Couple with same terminal illness get married and months later husband died peacefully holding his wife's hand

Couple with same terminal illness get married and months later husband died peacefully holding his wife's hand

Both Matt Weeks, 50, and Sara Smouther, 38, from Indiana were both born with Huntington's Disease.

Huntington's Disease is a rare, terminal neurological illness that affects movement, mood and thinking abilities. Sara Smouther and her husband Matt Weeks both inherited the condition and knew that they had only a short time to live as this degenerative disease has no cure. Administrators at Summerfield described Huntington's as a combination of Parkinson’s, ALS, dementia and schizophrenia. “What we do is we encourage them to live every moment they have,” said Tasheena Duncan, administrator at Summerfield Healthcare Center in Cloverdale where the couple met, according to FOX 59. “We service a population that is often forgotten. When people receive that diagnosis, a lot of times, they are cast aside. When you give someone love — that is the best medicine.”



Smouther, 38, and Weeks, 50, first met in April 2021 and fell in love during activities at the center. He proposed to Smouther at the facility’s annual prom with some help from the staff. “He didn’t think he would ever get married after he was diagnosed with Huntington’s,” said Smouther. “I’m thankful for someone with Huntington’s who understands me. He is just my world.” Her mother Terri Catino, added, “Sara told me the other day, I just love taking care of Matt. I think it will be a sad day when one goes first, but they will always look at the memories and the love that they have.”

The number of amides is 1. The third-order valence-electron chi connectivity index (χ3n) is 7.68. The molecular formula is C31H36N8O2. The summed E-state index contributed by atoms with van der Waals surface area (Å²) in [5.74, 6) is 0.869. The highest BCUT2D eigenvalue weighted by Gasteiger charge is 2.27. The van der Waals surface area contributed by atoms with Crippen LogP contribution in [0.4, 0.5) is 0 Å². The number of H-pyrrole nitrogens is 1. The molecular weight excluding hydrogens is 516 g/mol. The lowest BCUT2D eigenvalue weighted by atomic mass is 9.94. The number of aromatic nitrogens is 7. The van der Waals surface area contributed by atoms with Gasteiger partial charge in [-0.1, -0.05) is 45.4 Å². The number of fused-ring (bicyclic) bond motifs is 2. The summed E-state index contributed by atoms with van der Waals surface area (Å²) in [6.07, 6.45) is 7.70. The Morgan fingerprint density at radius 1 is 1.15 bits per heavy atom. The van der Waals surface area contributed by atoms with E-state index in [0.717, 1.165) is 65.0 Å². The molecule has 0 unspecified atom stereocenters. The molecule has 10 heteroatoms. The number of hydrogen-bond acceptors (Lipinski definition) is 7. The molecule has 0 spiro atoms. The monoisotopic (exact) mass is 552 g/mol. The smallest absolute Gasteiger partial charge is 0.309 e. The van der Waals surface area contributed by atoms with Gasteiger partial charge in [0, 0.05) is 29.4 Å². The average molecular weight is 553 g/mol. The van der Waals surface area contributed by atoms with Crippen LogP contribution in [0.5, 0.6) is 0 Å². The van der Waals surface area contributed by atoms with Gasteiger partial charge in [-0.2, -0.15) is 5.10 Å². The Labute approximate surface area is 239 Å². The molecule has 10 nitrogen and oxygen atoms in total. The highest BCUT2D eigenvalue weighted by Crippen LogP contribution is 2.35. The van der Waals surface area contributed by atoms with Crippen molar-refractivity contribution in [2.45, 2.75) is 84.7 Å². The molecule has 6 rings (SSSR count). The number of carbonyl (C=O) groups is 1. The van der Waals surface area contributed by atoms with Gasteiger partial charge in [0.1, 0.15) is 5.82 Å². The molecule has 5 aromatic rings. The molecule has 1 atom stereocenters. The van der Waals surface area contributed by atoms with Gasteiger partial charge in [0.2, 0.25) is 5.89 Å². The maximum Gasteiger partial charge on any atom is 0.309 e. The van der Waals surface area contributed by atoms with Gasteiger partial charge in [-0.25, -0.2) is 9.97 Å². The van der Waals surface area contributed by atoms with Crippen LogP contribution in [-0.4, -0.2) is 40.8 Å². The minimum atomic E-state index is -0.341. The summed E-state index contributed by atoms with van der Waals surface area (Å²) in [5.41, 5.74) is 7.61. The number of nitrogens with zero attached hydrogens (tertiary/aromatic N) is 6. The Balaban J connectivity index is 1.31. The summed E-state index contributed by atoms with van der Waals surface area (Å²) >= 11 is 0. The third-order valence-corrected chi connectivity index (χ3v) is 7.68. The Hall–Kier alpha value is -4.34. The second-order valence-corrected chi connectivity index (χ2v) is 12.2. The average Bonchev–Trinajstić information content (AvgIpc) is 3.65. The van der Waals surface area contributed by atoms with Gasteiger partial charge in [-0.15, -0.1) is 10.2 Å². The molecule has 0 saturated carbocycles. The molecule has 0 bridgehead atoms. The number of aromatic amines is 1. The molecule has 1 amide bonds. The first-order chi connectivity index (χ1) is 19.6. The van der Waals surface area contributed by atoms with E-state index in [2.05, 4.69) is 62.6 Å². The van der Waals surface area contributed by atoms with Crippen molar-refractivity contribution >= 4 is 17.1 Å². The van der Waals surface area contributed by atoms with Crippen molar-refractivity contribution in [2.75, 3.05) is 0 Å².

Six months after the proposal they exchanged vows in front of family and close friends. They also danced with the help of others to Ed Sheeran’s song “Thinking Out Loud.” They also danced to “Kiss Me” by Sixpence None the Richer. In her 20s, Smouther was a vibrant, outgoing publishing executive and when Weeks was younger he used to work in in the music industry before his diagnosis. According to PEOPLE, his health deteriorated over the years and he was forced to quit the job he loved. "There's an expression in the Huntington's community which goes, 'Today is the best day of the rest of my life,' because it's just a steady decline," said Weeks' older brother Mark. "It strips away your physical abilities and your mental awareness."



Despite it all, the couple found love and comfort in each other. "They have such a special connection," said Dr. Christopher James, Smouther's neurologist. "It's a wonderful reminder that even though this disease, it can be so devastating, people can still experience love and friendship. It's given them a reason to keep living." Weeks tragically passed away on Wednesday, "Sara was holding his hand and he went peacefully," said Catino. "God called him home." Their love is truly inspiring!



Cover Image Source: YouTube | FOX59 News

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